The art of the compromise: Inside the APS solar rate design settlement
After years of contention, Arizona Public Service and solar interests reached a critical deal on rate design and solar compensation last week
Until last week, Arizona was the last place where you would expect a compromise over rooftop solar policy.
The state’s major utilities and solar companies have battled over compensation rates for rooftop solar (a policy known as retail net metering) for the past five years. And though those debates are common across the U.S., Arizona attracted national attention for bitter regulatory election cycles and accusations of dark money and corruption.
But now, after the conclusion of Arizona’s widely-watched value of solar docket that ended retail rate net metering at the end of last year, solar advocates and the biggest utility in the state struck a deal last week over rate design and rooftop solar compensation. The decision gave policy certainty to solar companies and alleviates some of the tension in regulatory proceedings.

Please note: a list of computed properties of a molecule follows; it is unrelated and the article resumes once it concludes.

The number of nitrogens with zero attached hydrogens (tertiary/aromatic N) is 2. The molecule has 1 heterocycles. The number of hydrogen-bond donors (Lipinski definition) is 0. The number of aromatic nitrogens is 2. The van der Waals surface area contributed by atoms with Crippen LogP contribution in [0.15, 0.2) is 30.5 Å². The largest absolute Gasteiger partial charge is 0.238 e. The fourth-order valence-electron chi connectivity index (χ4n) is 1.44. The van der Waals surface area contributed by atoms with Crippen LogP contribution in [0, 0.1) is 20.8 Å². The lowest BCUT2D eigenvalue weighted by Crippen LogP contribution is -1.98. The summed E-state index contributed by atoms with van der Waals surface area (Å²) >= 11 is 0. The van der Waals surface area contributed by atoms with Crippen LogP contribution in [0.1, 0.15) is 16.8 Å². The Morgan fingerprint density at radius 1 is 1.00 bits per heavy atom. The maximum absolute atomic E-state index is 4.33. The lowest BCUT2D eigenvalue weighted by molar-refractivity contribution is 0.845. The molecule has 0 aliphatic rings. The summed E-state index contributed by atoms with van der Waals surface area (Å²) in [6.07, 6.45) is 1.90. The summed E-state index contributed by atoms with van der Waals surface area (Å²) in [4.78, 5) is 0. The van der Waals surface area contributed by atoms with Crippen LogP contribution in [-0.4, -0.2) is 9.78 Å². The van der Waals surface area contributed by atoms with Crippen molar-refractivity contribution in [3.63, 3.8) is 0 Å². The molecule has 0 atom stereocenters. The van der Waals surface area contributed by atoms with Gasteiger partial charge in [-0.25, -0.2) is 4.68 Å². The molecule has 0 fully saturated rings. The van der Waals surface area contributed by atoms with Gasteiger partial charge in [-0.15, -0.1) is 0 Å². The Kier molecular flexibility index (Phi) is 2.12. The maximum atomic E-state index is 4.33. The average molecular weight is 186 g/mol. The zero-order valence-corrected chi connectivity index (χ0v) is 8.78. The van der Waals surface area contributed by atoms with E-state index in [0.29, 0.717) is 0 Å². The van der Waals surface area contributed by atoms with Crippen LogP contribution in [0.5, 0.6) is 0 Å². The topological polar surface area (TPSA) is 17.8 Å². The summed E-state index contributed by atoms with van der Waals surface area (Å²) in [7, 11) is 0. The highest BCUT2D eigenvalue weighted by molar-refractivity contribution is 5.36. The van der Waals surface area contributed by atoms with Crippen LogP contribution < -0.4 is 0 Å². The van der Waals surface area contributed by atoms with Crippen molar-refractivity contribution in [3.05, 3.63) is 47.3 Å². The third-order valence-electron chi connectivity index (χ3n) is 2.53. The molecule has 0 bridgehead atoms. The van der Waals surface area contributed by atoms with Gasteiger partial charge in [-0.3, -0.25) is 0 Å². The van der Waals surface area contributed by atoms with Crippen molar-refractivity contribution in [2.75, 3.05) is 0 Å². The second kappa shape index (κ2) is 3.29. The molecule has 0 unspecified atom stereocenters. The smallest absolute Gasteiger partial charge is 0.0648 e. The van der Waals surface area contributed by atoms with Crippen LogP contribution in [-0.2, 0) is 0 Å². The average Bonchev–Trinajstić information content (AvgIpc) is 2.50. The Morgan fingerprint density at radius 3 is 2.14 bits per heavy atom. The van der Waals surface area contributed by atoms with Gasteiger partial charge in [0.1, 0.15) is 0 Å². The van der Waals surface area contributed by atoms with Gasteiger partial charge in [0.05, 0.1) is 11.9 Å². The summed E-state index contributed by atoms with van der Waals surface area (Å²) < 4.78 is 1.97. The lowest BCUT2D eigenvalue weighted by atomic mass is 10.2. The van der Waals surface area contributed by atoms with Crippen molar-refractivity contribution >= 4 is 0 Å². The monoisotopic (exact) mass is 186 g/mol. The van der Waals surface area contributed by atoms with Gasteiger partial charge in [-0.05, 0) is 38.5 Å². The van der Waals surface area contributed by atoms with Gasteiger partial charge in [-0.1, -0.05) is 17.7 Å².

Arizona Public Service Co. (APS) and 30 other intervenors in its pending rate case outlined a series of alternative rate designs that include voluntary residential demand charges and time-of-use rates for both solar and non-solar ratepayers.
Under the agreement, new rooftop solar customers would be paid $0.129/kWh for excess energy exported to the grid and about $0.105/kWh for solar power consumed by end users themselves, though exact rates would vary by customer usage patterns and rate design. The export rate would decline 10% annually for new rooftop solar systems, but customers would lock in their rates for 10 years when they sign up.